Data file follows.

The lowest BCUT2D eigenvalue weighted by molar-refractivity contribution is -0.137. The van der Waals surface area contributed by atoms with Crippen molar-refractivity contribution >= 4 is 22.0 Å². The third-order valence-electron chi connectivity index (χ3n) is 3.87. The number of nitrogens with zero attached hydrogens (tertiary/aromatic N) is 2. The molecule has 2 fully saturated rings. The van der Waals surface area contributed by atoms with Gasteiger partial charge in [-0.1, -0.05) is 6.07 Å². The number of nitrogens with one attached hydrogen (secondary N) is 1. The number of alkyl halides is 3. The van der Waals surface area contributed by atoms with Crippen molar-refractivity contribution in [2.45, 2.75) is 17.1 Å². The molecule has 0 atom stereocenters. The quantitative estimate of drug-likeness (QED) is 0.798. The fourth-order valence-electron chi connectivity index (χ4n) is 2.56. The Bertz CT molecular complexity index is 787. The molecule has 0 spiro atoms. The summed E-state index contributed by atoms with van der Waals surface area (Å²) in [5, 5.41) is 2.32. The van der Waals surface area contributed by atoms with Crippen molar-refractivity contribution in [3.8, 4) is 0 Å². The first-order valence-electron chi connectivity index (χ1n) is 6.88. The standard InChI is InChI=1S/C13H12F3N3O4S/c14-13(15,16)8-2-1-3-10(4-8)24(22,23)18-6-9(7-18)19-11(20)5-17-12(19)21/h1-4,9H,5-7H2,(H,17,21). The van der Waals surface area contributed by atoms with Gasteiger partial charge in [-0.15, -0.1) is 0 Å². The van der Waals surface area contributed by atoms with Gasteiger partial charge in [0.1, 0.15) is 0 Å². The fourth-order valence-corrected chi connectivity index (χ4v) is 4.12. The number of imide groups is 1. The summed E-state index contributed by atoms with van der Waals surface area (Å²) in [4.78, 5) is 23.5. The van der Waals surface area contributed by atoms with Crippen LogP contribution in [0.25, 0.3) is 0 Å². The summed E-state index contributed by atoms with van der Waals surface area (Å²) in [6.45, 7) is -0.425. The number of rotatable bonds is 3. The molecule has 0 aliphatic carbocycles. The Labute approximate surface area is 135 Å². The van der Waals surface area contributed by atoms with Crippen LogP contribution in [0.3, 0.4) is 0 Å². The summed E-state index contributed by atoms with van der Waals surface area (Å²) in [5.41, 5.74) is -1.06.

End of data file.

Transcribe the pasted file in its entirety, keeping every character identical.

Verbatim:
The lowest BCUT2D eigenvalue weighted by molar-refractivity contribution is -0.137. The van der Waals surface area contributed by atoms with Crippen molar-refractivity contribution >= 4 is 22.0 Å². The third-order valence-electron chi connectivity index (χ3n) is 3.87. The number of nitrogens with zero attached hydrogens (tertiary/aromatic N) is 2. The molecule has 2 fully saturated rings. The van der Waals surface area contributed by atoms with Gasteiger partial charge in [-0.1, -0.05) is 6.07 Å². The number of nitrogens with one attached hydrogen (secondary N) is 1. The number of alkyl halides is 3. The van der Waals surface area contributed by atoms with Crippen molar-refractivity contribution in [2.45, 2.75) is 17.1 Å². The molecule has 0 atom stereocenters. The quantitative estimate of drug-likeness (QED) is 0.798. The fourth-order valence-electron chi connectivity index (χ4n) is 2.56. The Bertz CT molecular complexity index is 787. The molecule has 0 spiro atoms. The summed E-state index contributed by atoms with van der Waals surface area (Å²) in [5, 5.41) is 2.32. The van der Waals surface area contributed by atoms with Crippen molar-refractivity contribution in [3.8, 4) is 0 Å². The first-order valence-electron chi connectivity index (χ1n) is 6.88. The standard InChI is InChI=1S/C13H12F3N3O4S/c14-13(15,16)8-2-1-3-10(4-8)24(22,23)18-6-9(7-18)19-11(20)5-17-12(19)21/h1-4,9H,5-7H2,(H,17,21). The van der Waals surface area contributed by atoms with Gasteiger partial charge in [-0.15, -0.1) is 0 Å². The van der Waals surface area contributed by atoms with Gasteiger partial charge in [0.1, 0.15) is 0 Å². The fourth-order valence-corrected chi connectivity index (χ4v) is 4.12. The number of imide groups is 1. The summed E-state index contributed by atoms with van der Waals surface area (Å²) in [4.78, 5) is 23.5. The van der Waals surface area contributed by atoms with Crippen LogP contribution in [0.25, 0.3) is 0 Å². The summed E-state index contributed by atoms with van der Waals surface area (Å²) in [6.45, 7) is -0.425. The number of rotatable bonds is 3. The molecule has 0 aliphatic carbocycles. The Labute approximate surface area is 135 Å². The van der Waals surface area contributed by atoms with Crippen LogP contribution in [0.3, 0.4) is 0 Å². The summed E-state index contributed by atoms with van der Waals surface area (Å²) in [5.41, 5.74) is -1.06.